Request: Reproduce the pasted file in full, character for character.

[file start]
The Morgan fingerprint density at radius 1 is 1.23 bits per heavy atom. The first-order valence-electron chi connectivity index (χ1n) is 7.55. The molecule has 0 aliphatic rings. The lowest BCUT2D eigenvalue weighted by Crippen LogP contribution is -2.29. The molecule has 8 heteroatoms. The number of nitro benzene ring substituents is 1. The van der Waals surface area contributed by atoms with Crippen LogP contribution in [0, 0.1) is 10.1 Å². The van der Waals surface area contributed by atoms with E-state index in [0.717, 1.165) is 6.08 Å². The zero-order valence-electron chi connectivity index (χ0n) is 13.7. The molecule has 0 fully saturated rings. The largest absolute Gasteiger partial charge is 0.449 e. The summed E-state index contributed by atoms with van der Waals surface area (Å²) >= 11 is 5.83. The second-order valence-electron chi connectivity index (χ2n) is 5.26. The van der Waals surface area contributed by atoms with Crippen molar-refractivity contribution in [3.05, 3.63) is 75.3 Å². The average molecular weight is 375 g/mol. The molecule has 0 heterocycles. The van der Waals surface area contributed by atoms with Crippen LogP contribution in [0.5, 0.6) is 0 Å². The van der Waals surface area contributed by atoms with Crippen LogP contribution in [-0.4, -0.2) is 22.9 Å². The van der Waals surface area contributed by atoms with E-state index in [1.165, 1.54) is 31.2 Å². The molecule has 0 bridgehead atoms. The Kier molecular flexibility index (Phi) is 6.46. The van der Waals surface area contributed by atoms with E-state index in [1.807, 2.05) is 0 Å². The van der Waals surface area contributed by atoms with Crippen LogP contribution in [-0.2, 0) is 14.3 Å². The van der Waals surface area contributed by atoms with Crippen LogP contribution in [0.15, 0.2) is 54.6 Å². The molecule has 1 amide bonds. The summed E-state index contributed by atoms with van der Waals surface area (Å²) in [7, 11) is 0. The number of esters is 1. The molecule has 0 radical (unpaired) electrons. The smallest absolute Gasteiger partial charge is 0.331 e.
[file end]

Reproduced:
The Morgan fingerprint density at radius 1 is 1.23 bits per heavy atom. The first-order valence-electron chi connectivity index (χ1n) is 7.55. The molecule has 0 aliphatic rings. The lowest BCUT2D eigenvalue weighted by Crippen LogP contribution is -2.29. The molecule has 8 heteroatoms. The number of nitro benzene ring substituents is 1. The van der Waals surface area contributed by atoms with Crippen LogP contribution in [0, 0.1) is 10.1 Å². The van der Waals surface area contributed by atoms with E-state index in [0.717, 1.165) is 6.08 Å². The zero-order valence-electron chi connectivity index (χ0n) is 13.7. The molecule has 0 fully saturated rings. The largest absolute Gasteiger partial charge is 0.449 e. The summed E-state index contributed by atoms with van der Waals surface area (Å²) >= 11 is 5.83. The second-order valence-electron chi connectivity index (χ2n) is 5.26. The van der Waals surface area contributed by atoms with Crippen molar-refractivity contribution in [3.05, 3.63) is 75.3 Å². The average molecular weight is 375 g/mol. The molecule has 0 heterocycles. The van der Waals surface area contributed by atoms with Crippen LogP contribution in [0.5, 0.6) is 0 Å². The van der Waals surface area contributed by atoms with Crippen LogP contribution in [-0.4, -0.2) is 22.9 Å². The van der Waals surface area contributed by atoms with E-state index in [1.165, 1.54) is 31.2 Å². The molecule has 0 bridgehead atoms. The Kier molecular flexibility index (Phi) is 6.46. The van der Waals surface area contributed by atoms with E-state index in [1.807, 2.05) is 0 Å². The van der Waals surface area contributed by atoms with Crippen LogP contribution in [-0.2, 0) is 14.3 Å². The van der Waals surface area contributed by atoms with Crippen LogP contribution in [0.15, 0.2) is 54.6 Å². The molecule has 1 amide bonds. The summed E-state index contributed by atoms with van der Waals surface area (Å²) in [7, 11) is 0. The number of esters is 1. The molecule has 0 radical (unpaired) electrons. The smallest absolute Gasteiger partial charge is 0.331 e.